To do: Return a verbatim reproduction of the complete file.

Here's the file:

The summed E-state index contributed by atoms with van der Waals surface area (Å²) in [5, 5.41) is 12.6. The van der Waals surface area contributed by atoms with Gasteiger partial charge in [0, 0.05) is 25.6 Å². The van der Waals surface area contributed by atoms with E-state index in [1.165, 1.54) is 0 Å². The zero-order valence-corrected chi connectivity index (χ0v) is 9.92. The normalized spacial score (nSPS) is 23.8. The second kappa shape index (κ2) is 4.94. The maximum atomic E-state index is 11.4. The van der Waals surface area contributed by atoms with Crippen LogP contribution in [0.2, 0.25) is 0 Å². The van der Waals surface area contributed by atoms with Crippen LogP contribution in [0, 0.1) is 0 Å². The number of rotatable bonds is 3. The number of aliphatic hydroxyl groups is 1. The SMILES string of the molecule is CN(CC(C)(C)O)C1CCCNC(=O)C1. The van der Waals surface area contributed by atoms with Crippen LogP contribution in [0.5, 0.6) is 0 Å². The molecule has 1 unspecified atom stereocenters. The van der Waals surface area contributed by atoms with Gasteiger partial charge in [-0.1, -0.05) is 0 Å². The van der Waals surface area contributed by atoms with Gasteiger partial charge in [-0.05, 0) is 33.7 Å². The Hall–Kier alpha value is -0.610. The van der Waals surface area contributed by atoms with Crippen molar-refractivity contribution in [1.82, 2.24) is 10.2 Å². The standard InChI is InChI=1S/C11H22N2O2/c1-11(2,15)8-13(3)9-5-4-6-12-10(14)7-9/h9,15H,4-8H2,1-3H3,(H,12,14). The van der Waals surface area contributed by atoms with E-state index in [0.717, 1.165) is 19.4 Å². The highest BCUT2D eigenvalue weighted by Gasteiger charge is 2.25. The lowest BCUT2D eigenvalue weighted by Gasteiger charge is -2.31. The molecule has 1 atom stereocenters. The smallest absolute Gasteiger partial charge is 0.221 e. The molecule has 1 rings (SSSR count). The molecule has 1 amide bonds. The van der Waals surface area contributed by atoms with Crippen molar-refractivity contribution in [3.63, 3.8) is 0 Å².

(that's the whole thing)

The summed E-state index contributed by atoms with van der Waals surface area (Å²) in [5, 5.41) is 12.6. The van der Waals surface area contributed by atoms with Gasteiger partial charge in [0, 0.05) is 25.6 Å². The van der Waals surface area contributed by atoms with E-state index in [1.165, 1.54) is 0 Å². The zero-order valence-corrected chi connectivity index (χ0v) is 9.92. The normalized spacial score (nSPS) is 23.8. The second kappa shape index (κ2) is 4.94. The maximum atomic E-state index is 11.4. The van der Waals surface area contributed by atoms with Crippen LogP contribution in [0.2, 0.25) is 0 Å². The van der Waals surface area contributed by atoms with Crippen LogP contribution in [0, 0.1) is 0 Å². The number of rotatable bonds is 3. The number of aliphatic hydroxyl groups is 1. The SMILES string of the molecule is CN(CC(C)(C)O)C1CCCNC(=O)C1. The van der Waals surface area contributed by atoms with Crippen LogP contribution in [0.5, 0.6) is 0 Å². The molecule has 1 unspecified atom stereocenters. The van der Waals surface area contributed by atoms with Gasteiger partial charge in [-0.1, -0.05) is 0 Å². The van der Waals surface area contributed by atoms with Gasteiger partial charge in [-0.05, 0) is 33.7 Å². The Hall–Kier alpha value is -0.610. The van der Waals surface area contributed by atoms with Crippen molar-refractivity contribution in [1.82, 2.24) is 10.2 Å². The standard InChI is InChI=1S/C11H22N2O2/c1-11(2,15)8-13(3)9-5-4-6-12-10(14)7-9/h9,15H,4-8H2,1-3H3,(H,12,14). The van der Waals surface area contributed by atoms with E-state index in [0.717, 1.165) is 19.4 Å². The highest BCUT2D eigenvalue weighted by Gasteiger charge is 2.25. The lowest BCUT2D eigenvalue weighted by Gasteiger charge is -2.31. The molecule has 1 atom stereocenters. The smallest absolute Gasteiger partial charge is 0.221 e. The molecule has 1 rings (SSSR count). The molecule has 1 amide bonds. The van der Waals surface area contributed by atoms with Crippen molar-refractivity contribution in [3.63, 3.8) is 0 Å².